Skip to content

More notes from the "Zen Lent" Theology on Tap session . . .

The three stages along the spiritual road: purgative, illuminative, unitive. I have no doubt that they accurately describe the road. But I guess I've never found them helpful or useful. As I've gotten older, I guess I've come to realize I don't want to read about the spiritual way . . . I just want to get on it. Related: I don't want to think about it . . . or look at it . . . or strive for it. In this, I think some . . . most, all . . . spiritual masters would agree. But they're in a hard place: They want you just to experience it, but having trod it themselves, they want to lay out a road map to make it easier for you . . . But they also don't want you to look at the road map. Just get on the road.

I am finding that it's far more important simply to work with the tools than to look at what you're trying to build.

I think the act of looking at what you're trying to build is much of the affliction of modern life. It is the source of chronic stress, which is a huge problem and one not known to our ancestors. It doesn't stress me out to haul a half ton of compost and spread it out . . . it does stress me out if there's a storm coming, and I need to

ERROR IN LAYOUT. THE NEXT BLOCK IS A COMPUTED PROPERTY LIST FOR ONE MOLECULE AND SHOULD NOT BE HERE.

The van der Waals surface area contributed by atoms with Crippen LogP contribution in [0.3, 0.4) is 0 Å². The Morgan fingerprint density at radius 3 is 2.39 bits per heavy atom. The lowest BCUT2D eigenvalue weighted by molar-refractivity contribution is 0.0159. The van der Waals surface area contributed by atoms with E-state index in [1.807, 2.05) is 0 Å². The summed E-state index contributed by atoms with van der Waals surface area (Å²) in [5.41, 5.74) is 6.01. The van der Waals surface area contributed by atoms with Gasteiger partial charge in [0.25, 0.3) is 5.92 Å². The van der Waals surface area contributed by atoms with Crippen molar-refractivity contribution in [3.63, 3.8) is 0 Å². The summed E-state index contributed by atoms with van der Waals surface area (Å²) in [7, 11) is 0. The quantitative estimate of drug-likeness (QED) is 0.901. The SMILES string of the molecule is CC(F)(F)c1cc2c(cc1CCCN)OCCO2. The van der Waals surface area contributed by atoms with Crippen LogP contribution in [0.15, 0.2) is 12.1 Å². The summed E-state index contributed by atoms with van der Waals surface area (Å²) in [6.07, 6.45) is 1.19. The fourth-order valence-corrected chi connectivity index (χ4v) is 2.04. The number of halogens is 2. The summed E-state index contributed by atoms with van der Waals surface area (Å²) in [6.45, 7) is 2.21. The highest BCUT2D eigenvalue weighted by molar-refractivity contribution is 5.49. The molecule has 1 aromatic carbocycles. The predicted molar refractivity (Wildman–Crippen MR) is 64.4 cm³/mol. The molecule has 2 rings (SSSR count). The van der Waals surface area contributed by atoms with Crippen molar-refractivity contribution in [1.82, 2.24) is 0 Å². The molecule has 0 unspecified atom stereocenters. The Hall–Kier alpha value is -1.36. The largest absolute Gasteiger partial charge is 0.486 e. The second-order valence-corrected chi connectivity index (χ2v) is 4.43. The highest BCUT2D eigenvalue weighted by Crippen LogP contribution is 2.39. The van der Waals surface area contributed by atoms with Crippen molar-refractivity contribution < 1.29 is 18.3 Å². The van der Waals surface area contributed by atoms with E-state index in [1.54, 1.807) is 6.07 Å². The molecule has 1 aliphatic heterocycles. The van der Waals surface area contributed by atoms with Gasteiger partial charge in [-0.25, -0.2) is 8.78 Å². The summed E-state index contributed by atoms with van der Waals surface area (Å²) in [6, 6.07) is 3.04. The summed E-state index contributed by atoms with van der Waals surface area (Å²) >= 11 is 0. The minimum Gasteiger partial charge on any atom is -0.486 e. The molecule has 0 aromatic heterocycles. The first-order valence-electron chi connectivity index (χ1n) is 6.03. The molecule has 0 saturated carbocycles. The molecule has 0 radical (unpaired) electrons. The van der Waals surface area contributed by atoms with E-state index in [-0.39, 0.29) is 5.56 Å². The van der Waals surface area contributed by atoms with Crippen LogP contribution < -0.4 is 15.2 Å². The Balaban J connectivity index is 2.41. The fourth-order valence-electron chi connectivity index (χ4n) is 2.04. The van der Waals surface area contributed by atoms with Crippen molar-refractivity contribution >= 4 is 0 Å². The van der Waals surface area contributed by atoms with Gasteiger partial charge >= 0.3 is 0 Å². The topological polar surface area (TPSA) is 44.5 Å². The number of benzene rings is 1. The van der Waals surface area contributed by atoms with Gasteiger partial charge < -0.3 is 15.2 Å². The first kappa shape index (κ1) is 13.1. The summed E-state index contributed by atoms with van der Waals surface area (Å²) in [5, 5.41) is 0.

get it laid out today, because if I don't I won't be able to get my seeds in the ground tomorrow, and then I have to leave on vacation, and then they won't germinate, and then my July harvest is screwed and !!!!!!!!!!! panic. I've gone from spreading the compost to thinking about the impact on the harvest in six weeks . . . AND IT OFTEN HAPPENS IN ABOUT THREE SECONDS!

That's why we need the tools of the spiritual life. That's why the Zen adherent meditates. That's why we pray. To keep mindfulness even when we're not meditating or praying. I eat now so I have fuel for the day. I don't have to keep on eating. The same with prayer. But you have to return to the plate . . . and to the kneeler.

Zen would say, and I might agree with it, that you should NEVER look at what you're trying to build . . . that very act of looking destroys every effort of the tools. Just use the tools.

Just pray.
Just serve.
Just love.

Without ever thinking about the praying, the serving, the loving. And definitely not thinking about how you're kicking ass at praying, and serving, and loving.